• Third, while credit monitoring only tells you what has already taken place, placing a fraud alert on your account means that a lender must contact you to verify your identity before issuing credit in your name. However, this can only be done for 90 days when it expires. You must renew it every 90 days at Equifax, Transunion and Experian, all three. Again, the results of this breach will be very real for years, so 90 days isn’t going to help you if you forget to call and put the alert on your account every 90 days.
• Fourth, put a credit freeze on your account. A credit freeze actually freezes your account at the credit reporting agencies, meaning that if you are going to apply for credit, you have to go into your credit account and unlock your account with your pin to unfreeze the account, then refreeze it when you are done applying for new credit. The credit freeze service isn’t free in every state, but typically costs under $10, if anything, and is a whole lot less than the headaches you could have otherwise. Be sure to freeze your credit at all 3 credit reporting companies. This is what I’m doing. You can read more about this process here.
• Fifth, many credit cards have an option to notify you when charges are made on your account through text messaging before the end of the month when your bill is sent. Visit your credit card provider to see if this option is available, enabling you to catch fraudulent credit card activity immediately instead of later when your bill arrives.
• Sixth, monitor your credit card bills closely. Look back over your accounts since April. You might want to close any accounts you don’t need or use anymore.
• Seventh, change your passwords on existing accounts, everyplace, just in case, especially any that include any piece of information that even MIGHT be held in a credit report or public location.
DO NOT use any type of identifying information such as your place of birth, mother or grandmother’s maiden name, or anything else that is in any way publicly available on a social media site, your tree at a genealogy site or anything else that can in any way be associated with you.
• Eighth, at tax time, file your return immediately, as soon as possible. Guaranteed, if the crooks target you, they’ll file as soon as they can and you won’t find out you’ve been scammed until the IRS tells you that they already processed your refund and it’s long gone.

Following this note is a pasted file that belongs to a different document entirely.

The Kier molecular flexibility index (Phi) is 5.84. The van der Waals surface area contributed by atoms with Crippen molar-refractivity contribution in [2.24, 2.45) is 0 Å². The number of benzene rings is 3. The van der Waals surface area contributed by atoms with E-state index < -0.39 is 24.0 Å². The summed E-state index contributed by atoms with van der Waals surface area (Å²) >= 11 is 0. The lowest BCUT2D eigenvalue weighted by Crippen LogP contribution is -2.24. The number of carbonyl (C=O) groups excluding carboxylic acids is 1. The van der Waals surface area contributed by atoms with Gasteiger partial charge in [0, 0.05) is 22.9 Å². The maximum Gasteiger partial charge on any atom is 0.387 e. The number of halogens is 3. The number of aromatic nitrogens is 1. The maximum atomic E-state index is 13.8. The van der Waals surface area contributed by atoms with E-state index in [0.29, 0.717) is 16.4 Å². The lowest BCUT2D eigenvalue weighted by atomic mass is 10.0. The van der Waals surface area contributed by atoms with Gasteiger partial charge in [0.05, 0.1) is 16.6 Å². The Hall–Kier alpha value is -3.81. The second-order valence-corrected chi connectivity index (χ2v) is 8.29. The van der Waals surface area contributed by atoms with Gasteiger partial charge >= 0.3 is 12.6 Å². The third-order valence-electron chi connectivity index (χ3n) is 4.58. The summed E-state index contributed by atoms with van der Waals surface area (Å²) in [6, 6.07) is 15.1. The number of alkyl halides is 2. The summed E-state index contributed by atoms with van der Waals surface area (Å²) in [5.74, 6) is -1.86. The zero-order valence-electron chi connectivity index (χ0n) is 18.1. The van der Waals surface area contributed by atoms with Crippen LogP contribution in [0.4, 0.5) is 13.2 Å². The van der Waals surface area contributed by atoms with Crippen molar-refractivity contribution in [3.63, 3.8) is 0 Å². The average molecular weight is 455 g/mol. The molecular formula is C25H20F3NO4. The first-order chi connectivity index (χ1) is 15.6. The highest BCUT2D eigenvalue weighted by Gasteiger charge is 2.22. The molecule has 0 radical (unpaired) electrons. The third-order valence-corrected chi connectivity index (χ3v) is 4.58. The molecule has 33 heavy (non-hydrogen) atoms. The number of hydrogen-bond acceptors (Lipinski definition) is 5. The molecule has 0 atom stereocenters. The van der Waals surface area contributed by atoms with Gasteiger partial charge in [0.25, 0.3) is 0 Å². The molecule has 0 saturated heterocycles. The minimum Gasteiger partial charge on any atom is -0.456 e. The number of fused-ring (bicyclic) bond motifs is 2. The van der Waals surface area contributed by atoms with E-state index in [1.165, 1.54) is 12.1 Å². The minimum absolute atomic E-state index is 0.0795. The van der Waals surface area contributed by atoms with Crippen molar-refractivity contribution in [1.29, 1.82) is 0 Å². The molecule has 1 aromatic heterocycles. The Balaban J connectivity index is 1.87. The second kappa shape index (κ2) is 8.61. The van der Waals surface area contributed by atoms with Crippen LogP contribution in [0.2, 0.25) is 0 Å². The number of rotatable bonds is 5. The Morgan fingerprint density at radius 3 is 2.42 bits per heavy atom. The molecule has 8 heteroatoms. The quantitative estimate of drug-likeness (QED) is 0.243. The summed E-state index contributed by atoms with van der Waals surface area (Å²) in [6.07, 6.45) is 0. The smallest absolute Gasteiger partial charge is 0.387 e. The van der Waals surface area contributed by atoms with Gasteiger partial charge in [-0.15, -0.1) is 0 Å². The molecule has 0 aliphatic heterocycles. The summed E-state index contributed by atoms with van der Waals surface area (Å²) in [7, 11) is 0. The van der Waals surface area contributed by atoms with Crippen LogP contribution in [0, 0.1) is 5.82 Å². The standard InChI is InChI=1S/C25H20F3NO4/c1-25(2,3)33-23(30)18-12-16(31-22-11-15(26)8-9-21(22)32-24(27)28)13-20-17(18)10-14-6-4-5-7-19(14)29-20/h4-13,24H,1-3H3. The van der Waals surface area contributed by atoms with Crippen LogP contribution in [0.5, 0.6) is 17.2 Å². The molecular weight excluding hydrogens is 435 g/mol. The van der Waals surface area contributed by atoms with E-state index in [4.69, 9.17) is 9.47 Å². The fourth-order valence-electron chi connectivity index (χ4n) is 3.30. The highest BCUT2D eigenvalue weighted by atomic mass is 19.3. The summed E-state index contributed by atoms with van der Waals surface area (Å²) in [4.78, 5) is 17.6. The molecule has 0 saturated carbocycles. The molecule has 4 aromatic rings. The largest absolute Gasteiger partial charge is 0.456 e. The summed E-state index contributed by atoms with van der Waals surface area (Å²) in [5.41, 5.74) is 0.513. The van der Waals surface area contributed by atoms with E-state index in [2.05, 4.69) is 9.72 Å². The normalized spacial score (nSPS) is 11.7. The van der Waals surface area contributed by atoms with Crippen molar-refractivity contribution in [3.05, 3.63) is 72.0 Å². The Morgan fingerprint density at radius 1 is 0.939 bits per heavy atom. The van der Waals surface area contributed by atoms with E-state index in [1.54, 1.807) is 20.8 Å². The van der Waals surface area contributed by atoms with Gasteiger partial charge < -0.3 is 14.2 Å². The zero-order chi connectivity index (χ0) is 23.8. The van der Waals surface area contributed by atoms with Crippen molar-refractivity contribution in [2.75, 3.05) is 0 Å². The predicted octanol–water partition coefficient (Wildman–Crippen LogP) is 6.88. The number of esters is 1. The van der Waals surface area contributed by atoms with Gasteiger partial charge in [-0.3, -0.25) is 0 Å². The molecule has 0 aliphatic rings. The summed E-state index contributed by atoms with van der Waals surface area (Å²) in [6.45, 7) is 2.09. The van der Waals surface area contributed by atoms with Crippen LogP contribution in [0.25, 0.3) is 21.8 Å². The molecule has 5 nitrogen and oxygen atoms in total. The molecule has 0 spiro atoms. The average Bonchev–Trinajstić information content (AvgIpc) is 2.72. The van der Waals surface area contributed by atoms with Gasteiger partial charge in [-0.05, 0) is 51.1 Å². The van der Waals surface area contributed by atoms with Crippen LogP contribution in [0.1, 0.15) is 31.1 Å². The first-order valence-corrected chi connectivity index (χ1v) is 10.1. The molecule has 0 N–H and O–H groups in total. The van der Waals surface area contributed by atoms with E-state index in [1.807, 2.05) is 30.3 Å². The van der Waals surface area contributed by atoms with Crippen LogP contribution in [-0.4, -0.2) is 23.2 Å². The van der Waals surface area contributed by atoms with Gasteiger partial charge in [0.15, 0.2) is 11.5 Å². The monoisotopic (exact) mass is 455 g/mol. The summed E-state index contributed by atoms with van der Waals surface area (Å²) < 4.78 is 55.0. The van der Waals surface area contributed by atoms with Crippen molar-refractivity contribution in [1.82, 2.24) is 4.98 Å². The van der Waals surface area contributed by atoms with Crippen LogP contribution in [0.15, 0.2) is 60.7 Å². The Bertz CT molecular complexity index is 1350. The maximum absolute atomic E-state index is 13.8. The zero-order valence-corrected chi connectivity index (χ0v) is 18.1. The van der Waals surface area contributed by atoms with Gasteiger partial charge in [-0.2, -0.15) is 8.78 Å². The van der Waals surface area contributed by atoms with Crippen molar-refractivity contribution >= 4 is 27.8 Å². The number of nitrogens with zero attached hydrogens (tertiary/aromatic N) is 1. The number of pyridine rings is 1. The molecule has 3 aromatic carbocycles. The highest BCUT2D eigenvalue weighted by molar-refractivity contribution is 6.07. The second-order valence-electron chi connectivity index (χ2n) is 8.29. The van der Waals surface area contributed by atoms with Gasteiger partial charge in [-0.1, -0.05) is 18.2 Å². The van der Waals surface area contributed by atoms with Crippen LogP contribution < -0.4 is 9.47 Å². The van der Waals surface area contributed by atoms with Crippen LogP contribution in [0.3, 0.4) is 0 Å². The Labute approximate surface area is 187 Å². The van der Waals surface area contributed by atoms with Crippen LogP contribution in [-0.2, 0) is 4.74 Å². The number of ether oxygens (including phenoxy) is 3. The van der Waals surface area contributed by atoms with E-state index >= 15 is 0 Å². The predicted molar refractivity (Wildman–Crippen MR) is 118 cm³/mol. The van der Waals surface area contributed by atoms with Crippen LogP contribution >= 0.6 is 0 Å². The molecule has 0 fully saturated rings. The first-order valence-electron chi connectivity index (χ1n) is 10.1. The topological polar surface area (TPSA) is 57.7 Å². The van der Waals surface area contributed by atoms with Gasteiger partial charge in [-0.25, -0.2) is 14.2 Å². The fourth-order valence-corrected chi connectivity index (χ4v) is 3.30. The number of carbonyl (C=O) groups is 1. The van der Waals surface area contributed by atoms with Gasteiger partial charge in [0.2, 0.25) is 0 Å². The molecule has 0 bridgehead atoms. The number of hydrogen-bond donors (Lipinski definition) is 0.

• Ninth, be sure, absolutely positive, that your spouse takes these steps too, because if they are exposed, so are you!
• Tenth, help family members that are not technologically savvy to be sure they are protected. The elderly are often targets.
• Eleventh, this could not have happened at a worse time with hurricane Harvey in Houston and Irma positioned to strike Florida. Be sure family members in those locations who are distracted presently are aware that this security issue occurred, that their data may well have been breached, and that they need to take action – sooner rather than later.
• Twelfth, take action NOW. Delay may well mean money – yours – gone – in someone else’s hands.
• Thirteenth, check your children’s names and social security numbers at the credit agencies. Social security numbers of children are considered high value items, because they last so much longer. Young children shouldn’t be in the system, but teenagers, you never know and much better safe than sorry.
• Fourtheenth, never ignore what seems like a “mistake” on a credit report, such as a misspelled name or an extraneous address. On my husband’s report, his name was misspelled, only slightly, in one “odd” entry and it turns out that someone had run up bills in his name in another state. When the creditor attempted to collect by contacting my husband, that’s when my husband discovered the issue. This also pertains to reported unpaid medical bills on your credit report. I know of someone who supposedly had a baby and was billed by the hospital for an exorbitant amount after her identity was stolen.
You can visit the Federal Trade Commission site to learn more about identity theft and how to protect yourself.
Ok, when you’re done with all that, feel free to resume genealogy research!
However, from here forward, you can never be complacent or really rest easy, because your identity truly is in jeopardy, forever.
Please note that these actions may not be the only actions you’ll need to take to keep yourself safe, now, or over time. This story and the ramifications are still developing. Please educate yourself and follow credible news sources.